Although this should be of no surprise to you, be aware your children are being exposed to quite an array of real-world behaviors. And these behaviors are quite different from the ones you encountered at their age. This became apparent to me when Marc Daniel, my third child, was born. At that time, both my wife and I were really taken aback. His eyes were about as large as his head and he looked so innocent. Immediately I started to look at the world through his eyes, and in doing so, I was alarmed, to say the least.
When children are young, I believe it is incredibly important to limit their exposure to behaviors of concern. One of the easiest ways to do this is to minimize screen time and increase face-to-face time. Not only does this step safeguard our kids from experiencing potentially graphic content, but it increases our interaction time, which builds critical bonds and strengthens relationships.
As our children get older, we cant always limit exposure to the extent we would like. However, if we have developed good patterns of communication, we have the opportunity to help our children make sense of what they see and hear. Some of the best discussions I have had with my boys have been triggered by their exposure to content of concern. Most recently, I walked into our living room and Micah was watching Game of Thrones. Having never seen it, I was taken aback. When Micah saw my facial expression, his response was quick: Its too late now, daddy. My innocence is lost forever. Of course, a great discussion followed. PS Micah is 18 years old. (At least, that is his physical age.)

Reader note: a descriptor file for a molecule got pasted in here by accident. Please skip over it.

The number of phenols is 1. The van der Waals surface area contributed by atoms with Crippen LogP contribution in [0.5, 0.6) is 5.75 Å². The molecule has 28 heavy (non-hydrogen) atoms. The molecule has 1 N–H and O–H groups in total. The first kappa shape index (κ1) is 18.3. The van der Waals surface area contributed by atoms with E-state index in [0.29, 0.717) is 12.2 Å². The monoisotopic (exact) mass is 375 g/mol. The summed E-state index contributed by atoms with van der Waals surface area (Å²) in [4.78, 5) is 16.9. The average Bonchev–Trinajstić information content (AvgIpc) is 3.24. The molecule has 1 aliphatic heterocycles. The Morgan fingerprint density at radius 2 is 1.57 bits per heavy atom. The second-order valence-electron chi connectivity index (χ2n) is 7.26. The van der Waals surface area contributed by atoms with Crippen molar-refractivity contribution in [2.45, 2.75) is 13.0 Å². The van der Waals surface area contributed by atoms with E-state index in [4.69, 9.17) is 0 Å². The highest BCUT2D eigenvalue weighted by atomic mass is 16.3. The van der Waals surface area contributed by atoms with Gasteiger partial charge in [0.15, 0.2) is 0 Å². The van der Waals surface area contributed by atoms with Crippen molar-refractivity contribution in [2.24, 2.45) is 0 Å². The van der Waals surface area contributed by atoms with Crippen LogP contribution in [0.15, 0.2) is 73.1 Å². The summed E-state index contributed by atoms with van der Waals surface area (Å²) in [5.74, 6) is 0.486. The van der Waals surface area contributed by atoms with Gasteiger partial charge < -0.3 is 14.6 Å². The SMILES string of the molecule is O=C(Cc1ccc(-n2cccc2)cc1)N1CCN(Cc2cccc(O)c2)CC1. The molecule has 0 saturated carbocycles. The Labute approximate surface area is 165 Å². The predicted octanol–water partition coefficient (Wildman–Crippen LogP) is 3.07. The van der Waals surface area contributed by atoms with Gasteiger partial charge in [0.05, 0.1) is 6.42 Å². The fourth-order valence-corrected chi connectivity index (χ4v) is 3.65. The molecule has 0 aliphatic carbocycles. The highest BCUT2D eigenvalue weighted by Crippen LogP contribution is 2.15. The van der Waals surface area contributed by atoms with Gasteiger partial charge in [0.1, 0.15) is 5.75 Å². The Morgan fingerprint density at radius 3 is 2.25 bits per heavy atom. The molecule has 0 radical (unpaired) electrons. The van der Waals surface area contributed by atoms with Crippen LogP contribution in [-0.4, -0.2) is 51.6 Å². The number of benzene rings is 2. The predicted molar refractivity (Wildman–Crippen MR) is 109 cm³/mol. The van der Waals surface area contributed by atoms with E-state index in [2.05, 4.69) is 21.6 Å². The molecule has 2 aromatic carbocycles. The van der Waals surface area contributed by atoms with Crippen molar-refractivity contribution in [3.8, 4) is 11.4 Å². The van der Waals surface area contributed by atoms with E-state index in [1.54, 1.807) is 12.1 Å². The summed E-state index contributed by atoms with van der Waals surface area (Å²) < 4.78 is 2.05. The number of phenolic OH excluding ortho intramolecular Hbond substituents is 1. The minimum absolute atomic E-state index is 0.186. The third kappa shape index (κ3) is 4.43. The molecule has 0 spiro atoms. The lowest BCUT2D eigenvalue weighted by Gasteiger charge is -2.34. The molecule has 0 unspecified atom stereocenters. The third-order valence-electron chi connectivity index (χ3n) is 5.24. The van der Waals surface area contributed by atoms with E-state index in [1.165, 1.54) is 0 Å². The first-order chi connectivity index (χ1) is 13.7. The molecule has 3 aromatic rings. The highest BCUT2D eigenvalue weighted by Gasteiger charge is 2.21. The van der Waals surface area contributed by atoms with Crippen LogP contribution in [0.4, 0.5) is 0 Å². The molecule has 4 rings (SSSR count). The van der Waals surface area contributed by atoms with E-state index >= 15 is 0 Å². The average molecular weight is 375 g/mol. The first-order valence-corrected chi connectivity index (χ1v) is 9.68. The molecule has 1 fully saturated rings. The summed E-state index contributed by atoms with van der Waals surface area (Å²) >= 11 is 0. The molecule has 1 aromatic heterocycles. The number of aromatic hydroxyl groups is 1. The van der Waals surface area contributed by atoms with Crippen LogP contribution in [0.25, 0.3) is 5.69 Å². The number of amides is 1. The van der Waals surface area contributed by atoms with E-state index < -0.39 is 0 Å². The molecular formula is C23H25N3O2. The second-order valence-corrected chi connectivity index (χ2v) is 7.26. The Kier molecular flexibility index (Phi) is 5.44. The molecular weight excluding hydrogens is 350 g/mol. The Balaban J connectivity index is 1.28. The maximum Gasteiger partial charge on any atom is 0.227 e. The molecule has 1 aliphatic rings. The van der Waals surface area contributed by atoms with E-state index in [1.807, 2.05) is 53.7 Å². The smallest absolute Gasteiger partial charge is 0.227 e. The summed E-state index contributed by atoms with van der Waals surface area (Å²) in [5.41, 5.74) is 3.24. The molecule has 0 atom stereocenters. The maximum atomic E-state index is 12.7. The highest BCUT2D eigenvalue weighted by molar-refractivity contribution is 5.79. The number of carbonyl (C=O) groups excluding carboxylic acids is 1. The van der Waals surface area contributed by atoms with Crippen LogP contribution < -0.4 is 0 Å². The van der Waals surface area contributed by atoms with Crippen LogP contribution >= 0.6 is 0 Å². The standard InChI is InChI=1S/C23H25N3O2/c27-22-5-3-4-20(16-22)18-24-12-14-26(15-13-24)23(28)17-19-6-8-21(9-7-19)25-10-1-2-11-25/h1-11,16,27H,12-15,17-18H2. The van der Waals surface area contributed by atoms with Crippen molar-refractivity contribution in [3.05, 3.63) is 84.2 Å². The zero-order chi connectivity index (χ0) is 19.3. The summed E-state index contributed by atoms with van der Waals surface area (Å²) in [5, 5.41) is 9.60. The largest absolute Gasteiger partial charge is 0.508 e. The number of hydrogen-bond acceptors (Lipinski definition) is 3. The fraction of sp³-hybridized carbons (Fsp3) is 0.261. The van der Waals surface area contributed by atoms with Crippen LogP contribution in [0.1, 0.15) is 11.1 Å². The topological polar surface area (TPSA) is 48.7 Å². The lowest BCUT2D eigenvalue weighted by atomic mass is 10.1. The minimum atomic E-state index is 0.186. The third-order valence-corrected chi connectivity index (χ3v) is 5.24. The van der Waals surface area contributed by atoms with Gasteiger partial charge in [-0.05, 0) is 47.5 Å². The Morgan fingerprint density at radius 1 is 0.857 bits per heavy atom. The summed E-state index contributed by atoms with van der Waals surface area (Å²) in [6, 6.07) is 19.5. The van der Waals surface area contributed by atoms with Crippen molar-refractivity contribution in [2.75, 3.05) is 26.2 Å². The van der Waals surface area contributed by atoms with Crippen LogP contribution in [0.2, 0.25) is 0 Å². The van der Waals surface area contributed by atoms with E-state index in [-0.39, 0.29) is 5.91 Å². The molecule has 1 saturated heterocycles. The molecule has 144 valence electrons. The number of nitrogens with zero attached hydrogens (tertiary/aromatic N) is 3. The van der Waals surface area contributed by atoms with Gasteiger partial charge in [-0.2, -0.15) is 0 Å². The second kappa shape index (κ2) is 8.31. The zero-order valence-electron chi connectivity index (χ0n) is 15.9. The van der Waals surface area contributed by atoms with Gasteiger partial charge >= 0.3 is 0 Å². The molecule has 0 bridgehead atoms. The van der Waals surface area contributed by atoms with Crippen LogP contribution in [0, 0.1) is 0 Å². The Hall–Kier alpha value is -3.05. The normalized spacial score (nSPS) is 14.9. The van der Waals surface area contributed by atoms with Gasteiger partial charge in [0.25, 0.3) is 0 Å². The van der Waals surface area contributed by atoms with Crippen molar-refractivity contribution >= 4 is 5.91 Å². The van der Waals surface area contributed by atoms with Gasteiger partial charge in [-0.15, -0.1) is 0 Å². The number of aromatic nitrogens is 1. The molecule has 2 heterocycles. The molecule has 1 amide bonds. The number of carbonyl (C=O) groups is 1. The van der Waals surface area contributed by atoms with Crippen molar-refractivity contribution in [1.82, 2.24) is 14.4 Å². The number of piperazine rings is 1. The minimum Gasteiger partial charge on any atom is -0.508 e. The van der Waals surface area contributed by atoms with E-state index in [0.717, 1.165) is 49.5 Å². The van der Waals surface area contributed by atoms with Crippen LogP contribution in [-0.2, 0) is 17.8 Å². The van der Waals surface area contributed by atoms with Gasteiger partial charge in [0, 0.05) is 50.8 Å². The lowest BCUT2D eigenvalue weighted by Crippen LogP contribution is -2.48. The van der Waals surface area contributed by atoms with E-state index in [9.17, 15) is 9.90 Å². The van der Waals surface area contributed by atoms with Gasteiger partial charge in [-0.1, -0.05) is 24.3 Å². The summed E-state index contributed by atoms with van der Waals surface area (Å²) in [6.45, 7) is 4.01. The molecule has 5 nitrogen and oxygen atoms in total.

Parents, be the filter and lens through which your child experiences the world. Next to direct modeling, it is one of the most important jobs you have.